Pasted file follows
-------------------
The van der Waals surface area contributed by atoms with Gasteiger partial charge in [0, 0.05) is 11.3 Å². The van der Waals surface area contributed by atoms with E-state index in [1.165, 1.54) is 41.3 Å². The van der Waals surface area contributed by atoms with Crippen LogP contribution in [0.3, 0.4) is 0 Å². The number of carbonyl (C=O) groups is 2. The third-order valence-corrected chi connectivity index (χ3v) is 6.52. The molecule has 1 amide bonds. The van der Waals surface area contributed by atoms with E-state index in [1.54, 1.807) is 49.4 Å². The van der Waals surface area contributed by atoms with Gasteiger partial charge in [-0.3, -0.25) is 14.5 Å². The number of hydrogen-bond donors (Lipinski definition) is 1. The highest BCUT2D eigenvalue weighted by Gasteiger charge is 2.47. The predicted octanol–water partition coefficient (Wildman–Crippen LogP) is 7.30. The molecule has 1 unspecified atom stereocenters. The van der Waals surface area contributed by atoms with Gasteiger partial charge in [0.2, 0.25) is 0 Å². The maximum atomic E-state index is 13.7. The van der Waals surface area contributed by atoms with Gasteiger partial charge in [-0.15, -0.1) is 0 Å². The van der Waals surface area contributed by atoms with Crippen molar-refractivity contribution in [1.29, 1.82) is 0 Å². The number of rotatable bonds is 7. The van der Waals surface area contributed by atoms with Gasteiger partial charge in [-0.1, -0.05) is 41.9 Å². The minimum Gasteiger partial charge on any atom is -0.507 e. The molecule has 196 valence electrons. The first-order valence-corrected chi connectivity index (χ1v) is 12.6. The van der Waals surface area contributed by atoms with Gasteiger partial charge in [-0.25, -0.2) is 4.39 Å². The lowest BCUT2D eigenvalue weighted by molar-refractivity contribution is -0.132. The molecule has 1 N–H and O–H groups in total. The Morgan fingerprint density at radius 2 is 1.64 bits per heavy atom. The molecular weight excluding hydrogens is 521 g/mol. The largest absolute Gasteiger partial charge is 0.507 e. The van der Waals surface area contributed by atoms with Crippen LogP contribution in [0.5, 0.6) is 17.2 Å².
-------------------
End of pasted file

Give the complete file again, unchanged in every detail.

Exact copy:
The van der Waals surface area contributed by atoms with Gasteiger partial charge in [0, 0.05) is 11.3 Å². The van der Waals surface area contributed by atoms with E-state index in [1.165, 1.54) is 41.3 Å². The van der Waals surface area contributed by atoms with Crippen LogP contribution in [0.3, 0.4) is 0 Å². The number of carbonyl (C=O) groups is 2. The third-order valence-corrected chi connectivity index (χ3v) is 6.52. The molecule has 1 amide bonds. The van der Waals surface area contributed by atoms with E-state index in [1.54, 1.807) is 49.4 Å². The van der Waals surface area contributed by atoms with Gasteiger partial charge in [-0.3, -0.25) is 14.5 Å². The number of hydrogen-bond donors (Lipinski definition) is 1. The highest BCUT2D eigenvalue weighted by Gasteiger charge is 2.47. The predicted octanol–water partition coefficient (Wildman–Crippen LogP) is 7.30. The molecule has 1 unspecified atom stereocenters. The van der Waals surface area contributed by atoms with Gasteiger partial charge in [0.2, 0.25) is 0 Å². The maximum atomic E-state index is 13.7. The van der Waals surface area contributed by atoms with Gasteiger partial charge in [-0.15, -0.1) is 0 Å². The van der Waals surface area contributed by atoms with Crippen molar-refractivity contribution in [1.29, 1.82) is 0 Å². The number of rotatable bonds is 7. The van der Waals surface area contributed by atoms with Gasteiger partial charge in [-0.1, -0.05) is 41.9 Å². The minimum Gasteiger partial charge on any atom is -0.507 e. The molecule has 196 valence electrons. The first-order valence-corrected chi connectivity index (χ1v) is 12.6. The van der Waals surface area contributed by atoms with Gasteiger partial charge in [-0.25, -0.2) is 4.39 Å². The lowest BCUT2D eigenvalue weighted by molar-refractivity contribution is -0.132. The molecule has 1 N–H and O–H groups in total. The Morgan fingerprint density at radius 2 is 1.64 bits per heavy atom. The molecular weight excluding hydrogens is 521 g/mol. The largest absolute Gasteiger partial charge is 0.507 e. The van der Waals surface area contributed by atoms with Crippen LogP contribution in [0.5, 0.6) is 17.2 Å².